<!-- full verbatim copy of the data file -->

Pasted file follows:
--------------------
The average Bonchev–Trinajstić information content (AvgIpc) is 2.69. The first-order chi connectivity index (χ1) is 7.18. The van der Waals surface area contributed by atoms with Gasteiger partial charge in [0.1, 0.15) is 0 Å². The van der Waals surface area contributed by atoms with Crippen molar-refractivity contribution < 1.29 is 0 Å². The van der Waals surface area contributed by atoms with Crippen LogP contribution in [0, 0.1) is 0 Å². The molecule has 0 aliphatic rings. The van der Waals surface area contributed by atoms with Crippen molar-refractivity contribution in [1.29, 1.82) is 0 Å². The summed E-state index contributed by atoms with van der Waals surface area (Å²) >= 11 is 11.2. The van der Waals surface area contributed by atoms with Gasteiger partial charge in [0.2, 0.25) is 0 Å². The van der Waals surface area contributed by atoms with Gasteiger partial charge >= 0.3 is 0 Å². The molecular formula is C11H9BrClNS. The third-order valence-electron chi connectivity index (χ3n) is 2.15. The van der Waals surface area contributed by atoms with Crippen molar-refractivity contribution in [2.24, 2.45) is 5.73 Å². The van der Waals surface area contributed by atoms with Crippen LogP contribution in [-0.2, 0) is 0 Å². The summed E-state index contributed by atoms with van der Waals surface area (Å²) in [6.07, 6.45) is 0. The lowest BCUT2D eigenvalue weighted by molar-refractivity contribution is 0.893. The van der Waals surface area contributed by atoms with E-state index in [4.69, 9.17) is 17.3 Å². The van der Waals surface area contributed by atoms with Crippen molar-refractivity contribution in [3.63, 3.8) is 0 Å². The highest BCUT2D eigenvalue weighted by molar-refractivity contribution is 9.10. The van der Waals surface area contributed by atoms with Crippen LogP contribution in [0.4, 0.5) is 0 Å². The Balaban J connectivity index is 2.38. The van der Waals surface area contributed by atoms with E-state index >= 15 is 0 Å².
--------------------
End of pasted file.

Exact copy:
The average Bonchev–Trinajstić information content (AvgIpc) is 2.69. The first-order chi connectivity index (χ1) is 7.18. The van der Waals surface area contributed by atoms with Gasteiger partial charge in [0.1, 0.15) is 0 Å². The van der Waals surface area contributed by atoms with Crippen molar-refractivity contribution < 1.29 is 0 Å². The van der Waals surface area contributed by atoms with Crippen LogP contribution in [0, 0.1) is 0 Å². The molecule has 0 aliphatic rings. The van der Waals surface area contributed by atoms with Crippen molar-refractivity contribution in [1.29, 1.82) is 0 Å². The summed E-state index contributed by atoms with van der Waals surface area (Å²) >= 11 is 11.2. The van der Waals surface area contributed by atoms with Gasteiger partial charge in [0.2, 0.25) is 0 Å². The van der Waals surface area contributed by atoms with Gasteiger partial charge >= 0.3 is 0 Å². The molecular formula is C11H9BrClNS. The third-order valence-electron chi connectivity index (χ3n) is 2.15. The van der Waals surface area contributed by atoms with Crippen molar-refractivity contribution in [2.24, 2.45) is 5.73 Å². The van der Waals surface area contributed by atoms with Crippen LogP contribution in [-0.2, 0) is 0 Å². The summed E-state index contributed by atoms with van der Waals surface area (Å²) in [6.07, 6.45) is 0. The lowest BCUT2D eigenvalue weighted by molar-refractivity contribution is 0.893. The van der Waals surface area contributed by atoms with E-state index in [4.69, 9.17) is 17.3 Å². The van der Waals surface area contributed by atoms with Crippen molar-refractivity contribution in [3.63, 3.8) is 0 Å². The highest BCUT2D eigenvalue weighted by molar-refractivity contribution is 9.10. The van der Waals surface area contributed by atoms with Crippen LogP contribution in [0.4, 0.5) is 0 Å². The Balaban J connectivity index is 2.38. The van der Waals surface area contributed by atoms with E-state index >= 15 is 0 Å².